It is with heavy hearts and deep concern that we post this morning that one of our own, SMR Travis Darby, has been diagnosed with Stage 4 esophageal cancer. This has come as a complete shock to him and his family. He was in Houston assisting with the Hurricane Harvey efforts and had some issues which caused him to go the ER. Once there, they were given this shocking diagnosis. Travis has been with the SERVPRO family for five years, and he is truly that - family. We will be starting some fund raisers soon to assist them in the financial strain that will accompany this illness. We will also be accepting donations to give to the family. Donations can be made at our office, and 100% will go to Travis. Please keep him in your prayers continually as he faces this storm.
With the recent storms in Texas, everyone is thinking about what has happened, and what could happen. Everyone tries to be prepared for before and during the storm, but very few people get far enough to think about what to do AFTER a storm.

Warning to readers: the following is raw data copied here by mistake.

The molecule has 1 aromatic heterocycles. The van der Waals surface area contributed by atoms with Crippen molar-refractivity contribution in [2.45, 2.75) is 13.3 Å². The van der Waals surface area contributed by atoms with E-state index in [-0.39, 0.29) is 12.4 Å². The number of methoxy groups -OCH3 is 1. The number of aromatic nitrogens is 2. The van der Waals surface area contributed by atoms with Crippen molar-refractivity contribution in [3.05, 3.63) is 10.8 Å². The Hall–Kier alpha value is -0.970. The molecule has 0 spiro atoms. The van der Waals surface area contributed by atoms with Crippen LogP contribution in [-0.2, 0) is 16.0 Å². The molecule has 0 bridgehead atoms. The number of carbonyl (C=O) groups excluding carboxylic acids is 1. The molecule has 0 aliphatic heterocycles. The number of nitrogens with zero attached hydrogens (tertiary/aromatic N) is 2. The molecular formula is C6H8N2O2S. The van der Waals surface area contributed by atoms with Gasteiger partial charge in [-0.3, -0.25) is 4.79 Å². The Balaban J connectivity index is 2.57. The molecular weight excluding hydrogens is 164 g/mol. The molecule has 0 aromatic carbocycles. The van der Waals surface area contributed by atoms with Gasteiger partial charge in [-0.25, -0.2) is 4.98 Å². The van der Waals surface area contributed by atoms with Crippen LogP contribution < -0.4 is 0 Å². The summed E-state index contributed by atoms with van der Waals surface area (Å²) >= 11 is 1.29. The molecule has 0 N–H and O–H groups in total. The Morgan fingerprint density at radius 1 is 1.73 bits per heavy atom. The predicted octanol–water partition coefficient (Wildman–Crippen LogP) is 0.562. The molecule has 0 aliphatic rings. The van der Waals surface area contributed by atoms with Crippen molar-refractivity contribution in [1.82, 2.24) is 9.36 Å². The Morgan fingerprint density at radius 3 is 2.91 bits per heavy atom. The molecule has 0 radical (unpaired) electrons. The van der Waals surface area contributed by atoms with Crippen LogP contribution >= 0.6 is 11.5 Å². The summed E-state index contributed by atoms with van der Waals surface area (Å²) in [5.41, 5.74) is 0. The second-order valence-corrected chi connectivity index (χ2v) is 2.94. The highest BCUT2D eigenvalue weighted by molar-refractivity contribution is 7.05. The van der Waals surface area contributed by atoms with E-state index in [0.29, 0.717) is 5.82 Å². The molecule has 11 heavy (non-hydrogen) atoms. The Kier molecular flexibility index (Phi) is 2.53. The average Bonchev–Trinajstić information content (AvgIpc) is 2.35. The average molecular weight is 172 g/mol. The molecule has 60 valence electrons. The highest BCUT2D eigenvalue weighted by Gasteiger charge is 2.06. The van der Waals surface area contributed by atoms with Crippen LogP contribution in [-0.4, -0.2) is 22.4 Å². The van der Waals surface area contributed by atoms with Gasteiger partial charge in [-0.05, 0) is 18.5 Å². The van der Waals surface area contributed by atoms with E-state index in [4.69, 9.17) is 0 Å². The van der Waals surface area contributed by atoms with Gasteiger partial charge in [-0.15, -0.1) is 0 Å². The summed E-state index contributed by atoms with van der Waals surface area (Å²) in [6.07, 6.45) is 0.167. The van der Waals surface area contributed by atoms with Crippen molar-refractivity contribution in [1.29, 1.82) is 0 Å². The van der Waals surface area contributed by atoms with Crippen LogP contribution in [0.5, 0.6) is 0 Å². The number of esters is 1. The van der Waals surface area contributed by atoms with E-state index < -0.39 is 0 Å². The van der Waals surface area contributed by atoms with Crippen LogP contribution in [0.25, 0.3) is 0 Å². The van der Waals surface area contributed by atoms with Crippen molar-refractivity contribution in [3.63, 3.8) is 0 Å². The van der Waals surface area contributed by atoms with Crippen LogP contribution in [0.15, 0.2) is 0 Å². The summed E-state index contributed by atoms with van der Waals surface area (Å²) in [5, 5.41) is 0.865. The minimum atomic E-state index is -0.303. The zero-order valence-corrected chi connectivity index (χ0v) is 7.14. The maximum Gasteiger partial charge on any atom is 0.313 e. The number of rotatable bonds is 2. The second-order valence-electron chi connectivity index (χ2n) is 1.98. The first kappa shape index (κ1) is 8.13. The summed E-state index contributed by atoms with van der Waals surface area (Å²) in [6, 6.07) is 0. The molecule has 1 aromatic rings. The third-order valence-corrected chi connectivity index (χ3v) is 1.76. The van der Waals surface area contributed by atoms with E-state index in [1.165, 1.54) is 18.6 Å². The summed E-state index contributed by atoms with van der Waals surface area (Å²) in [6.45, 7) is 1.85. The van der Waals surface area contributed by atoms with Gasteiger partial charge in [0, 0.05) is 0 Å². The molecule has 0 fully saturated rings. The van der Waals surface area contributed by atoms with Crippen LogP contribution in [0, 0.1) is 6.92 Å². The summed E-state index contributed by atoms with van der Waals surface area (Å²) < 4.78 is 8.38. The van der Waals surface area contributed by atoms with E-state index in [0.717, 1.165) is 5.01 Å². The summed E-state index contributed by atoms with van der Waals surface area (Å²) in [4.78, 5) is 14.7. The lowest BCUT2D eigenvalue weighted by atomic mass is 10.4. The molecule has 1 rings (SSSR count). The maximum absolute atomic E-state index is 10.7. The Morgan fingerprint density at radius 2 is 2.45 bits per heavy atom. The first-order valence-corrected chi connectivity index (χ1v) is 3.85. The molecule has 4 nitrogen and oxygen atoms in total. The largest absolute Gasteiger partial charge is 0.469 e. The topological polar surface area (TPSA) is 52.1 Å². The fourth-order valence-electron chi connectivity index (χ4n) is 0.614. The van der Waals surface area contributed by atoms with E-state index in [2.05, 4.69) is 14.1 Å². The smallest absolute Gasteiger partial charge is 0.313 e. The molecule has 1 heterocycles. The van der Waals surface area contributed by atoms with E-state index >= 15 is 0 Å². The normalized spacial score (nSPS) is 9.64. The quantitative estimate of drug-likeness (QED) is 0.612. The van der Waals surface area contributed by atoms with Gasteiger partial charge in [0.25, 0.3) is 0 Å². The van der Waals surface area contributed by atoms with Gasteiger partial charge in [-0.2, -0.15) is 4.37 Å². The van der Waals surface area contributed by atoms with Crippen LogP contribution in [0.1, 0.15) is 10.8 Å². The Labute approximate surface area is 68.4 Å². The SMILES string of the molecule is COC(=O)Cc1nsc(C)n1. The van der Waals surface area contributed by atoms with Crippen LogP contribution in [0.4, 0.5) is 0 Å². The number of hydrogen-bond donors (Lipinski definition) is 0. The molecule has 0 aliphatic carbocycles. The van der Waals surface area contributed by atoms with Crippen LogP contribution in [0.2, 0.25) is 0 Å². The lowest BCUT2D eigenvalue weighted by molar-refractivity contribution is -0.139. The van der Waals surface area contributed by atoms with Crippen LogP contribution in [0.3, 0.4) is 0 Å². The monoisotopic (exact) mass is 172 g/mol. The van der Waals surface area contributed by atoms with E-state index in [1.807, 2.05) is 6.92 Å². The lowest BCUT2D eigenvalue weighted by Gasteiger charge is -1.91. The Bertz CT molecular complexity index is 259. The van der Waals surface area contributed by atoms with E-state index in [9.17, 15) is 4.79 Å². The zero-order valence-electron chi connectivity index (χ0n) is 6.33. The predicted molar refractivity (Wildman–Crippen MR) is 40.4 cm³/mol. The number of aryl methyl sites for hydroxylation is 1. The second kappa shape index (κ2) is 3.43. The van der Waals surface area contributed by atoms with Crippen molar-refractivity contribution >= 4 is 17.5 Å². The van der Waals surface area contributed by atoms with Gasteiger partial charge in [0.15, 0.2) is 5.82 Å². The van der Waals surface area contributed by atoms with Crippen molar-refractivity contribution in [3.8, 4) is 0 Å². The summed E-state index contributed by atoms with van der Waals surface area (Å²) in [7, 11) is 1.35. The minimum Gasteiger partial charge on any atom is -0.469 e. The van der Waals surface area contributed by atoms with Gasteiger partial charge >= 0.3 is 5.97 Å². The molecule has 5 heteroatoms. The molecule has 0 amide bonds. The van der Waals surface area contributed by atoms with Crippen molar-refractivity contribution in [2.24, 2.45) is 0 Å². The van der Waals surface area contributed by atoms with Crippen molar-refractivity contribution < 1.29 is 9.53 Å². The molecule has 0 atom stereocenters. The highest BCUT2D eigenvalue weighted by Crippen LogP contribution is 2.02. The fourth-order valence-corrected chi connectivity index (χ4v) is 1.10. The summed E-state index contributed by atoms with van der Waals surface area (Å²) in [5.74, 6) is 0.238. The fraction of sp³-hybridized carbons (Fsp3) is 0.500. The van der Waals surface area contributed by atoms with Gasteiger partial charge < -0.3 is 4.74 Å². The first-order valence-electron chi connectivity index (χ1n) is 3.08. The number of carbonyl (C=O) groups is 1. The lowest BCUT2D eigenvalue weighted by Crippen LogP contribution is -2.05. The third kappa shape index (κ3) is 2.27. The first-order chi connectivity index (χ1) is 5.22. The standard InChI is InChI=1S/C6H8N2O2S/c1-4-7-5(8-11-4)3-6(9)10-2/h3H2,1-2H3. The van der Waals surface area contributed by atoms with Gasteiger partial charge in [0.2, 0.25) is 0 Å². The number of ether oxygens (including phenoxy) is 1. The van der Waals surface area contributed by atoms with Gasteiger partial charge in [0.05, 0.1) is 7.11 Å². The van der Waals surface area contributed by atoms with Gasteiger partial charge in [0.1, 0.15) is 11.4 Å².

Here are a few tips from the American Red Cross to help with post-hurricane chaos.
Continue listening to a NOAA Weather Radio or the local news for the latest updates.
Stay alert for extended rainfall and subsequent flooding even after the hurricane or tropical storm has ended.
If you evacuated, return home only when officials say it is safe.
Drive only if necessary and avoid flooded roads and washed out bridges.
Keep away from loose or dangling power lines and report them immediately to the power company.
Stay out of any building that has water around it.
Inspect your home for damage. Take pictures of damage, both of the building and its contents, for insurance purposes.
Use flashlights in the dark. Do NOT use candles.
Avoid drinking or preparing food with tap water until you are sure it’s not contaminated.
Check refrigerated food for spoilage. If in doubt, throw it out.
Wear protective clothing and be cautious when cleaning up to avoid injury.
Watch animals closely and keep them under your direct control.
Unfortunately, too many people are aware of what extensive damage a hurricane can do to their home or business. Once the initial shock of the storm was begun to fade, they are then left with the next big questions........what next? How do I rebuild? Where do I go from here?